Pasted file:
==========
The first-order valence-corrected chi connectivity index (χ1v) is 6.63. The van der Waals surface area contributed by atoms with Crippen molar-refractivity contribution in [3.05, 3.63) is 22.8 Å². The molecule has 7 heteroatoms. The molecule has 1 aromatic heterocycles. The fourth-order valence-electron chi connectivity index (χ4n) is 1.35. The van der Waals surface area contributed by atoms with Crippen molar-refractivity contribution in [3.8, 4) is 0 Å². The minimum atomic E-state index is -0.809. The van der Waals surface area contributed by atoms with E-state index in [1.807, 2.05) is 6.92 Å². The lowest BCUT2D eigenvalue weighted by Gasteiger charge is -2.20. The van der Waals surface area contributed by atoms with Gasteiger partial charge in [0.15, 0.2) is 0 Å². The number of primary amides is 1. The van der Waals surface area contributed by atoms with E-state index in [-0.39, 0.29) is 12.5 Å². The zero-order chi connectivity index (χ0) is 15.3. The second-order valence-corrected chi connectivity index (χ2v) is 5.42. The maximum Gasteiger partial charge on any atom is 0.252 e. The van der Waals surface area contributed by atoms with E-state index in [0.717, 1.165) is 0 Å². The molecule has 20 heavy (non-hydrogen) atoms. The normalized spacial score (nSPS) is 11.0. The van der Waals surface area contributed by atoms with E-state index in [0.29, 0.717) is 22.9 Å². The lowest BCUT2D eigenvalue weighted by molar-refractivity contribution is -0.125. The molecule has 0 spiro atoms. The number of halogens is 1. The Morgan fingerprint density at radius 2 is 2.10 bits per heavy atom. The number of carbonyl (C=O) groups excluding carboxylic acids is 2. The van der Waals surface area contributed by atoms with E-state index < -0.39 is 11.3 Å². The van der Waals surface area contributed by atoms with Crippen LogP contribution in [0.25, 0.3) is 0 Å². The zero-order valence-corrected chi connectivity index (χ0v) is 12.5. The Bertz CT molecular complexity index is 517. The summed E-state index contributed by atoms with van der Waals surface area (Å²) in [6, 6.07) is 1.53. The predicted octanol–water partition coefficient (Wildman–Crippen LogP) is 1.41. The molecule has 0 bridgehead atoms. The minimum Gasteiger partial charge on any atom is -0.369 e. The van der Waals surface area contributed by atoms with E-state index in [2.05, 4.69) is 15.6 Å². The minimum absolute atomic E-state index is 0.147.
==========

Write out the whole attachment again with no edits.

The first-order valence-corrected chi connectivity index (χ1v) is 6.63. The van der Waals surface area contributed by atoms with Crippen molar-refractivity contribution in [3.05, 3.63) is 22.8 Å². The molecule has 7 heteroatoms. The molecule has 1 aromatic heterocycles. The fourth-order valence-electron chi connectivity index (χ4n) is 1.35. The van der Waals surface area contributed by atoms with Crippen molar-refractivity contribution in [3.8, 4) is 0 Å². The minimum atomic E-state index is -0.809. The van der Waals surface area contributed by atoms with E-state index in [1.807, 2.05) is 6.92 Å². The lowest BCUT2D eigenvalue weighted by Gasteiger charge is -2.20. The van der Waals surface area contributed by atoms with Gasteiger partial charge in [0.15, 0.2) is 0 Å². The number of primary amides is 1. The van der Waals surface area contributed by atoms with E-state index in [-0.39, 0.29) is 12.5 Å². The zero-order chi connectivity index (χ0) is 15.3. The second-order valence-corrected chi connectivity index (χ2v) is 5.42. The maximum Gasteiger partial charge on any atom is 0.252 e. The van der Waals surface area contributed by atoms with E-state index in [0.717, 1.165) is 0 Å². The molecule has 20 heavy (non-hydrogen) atoms. The normalized spacial score (nSPS) is 11.0. The van der Waals surface area contributed by atoms with E-state index in [0.29, 0.717) is 22.9 Å². The lowest BCUT2D eigenvalue weighted by molar-refractivity contribution is -0.125. The molecule has 0 spiro atoms. The number of halogens is 1. The Morgan fingerprint density at radius 2 is 2.10 bits per heavy atom. The number of carbonyl (C=O) groups excluding carboxylic acids is 2. The van der Waals surface area contributed by atoms with E-state index < -0.39 is 11.3 Å². The van der Waals surface area contributed by atoms with Crippen LogP contribution in [0.25, 0.3) is 0 Å². The zero-order valence-corrected chi connectivity index (χ0v) is 12.5. The Bertz CT molecular complexity index is 517. The summed E-state index contributed by atoms with van der Waals surface area (Å²) in [6, 6.07) is 1.53. The predicted octanol–water partition coefficient (Wildman–Crippen LogP) is 1.41. The molecule has 0 bridgehead atoms. The minimum Gasteiger partial charge on any atom is -0.369 e. The van der Waals surface area contributed by atoms with E-state index in [2.05, 4.69) is 15.6 Å². The minimum absolute atomic E-state index is 0.147.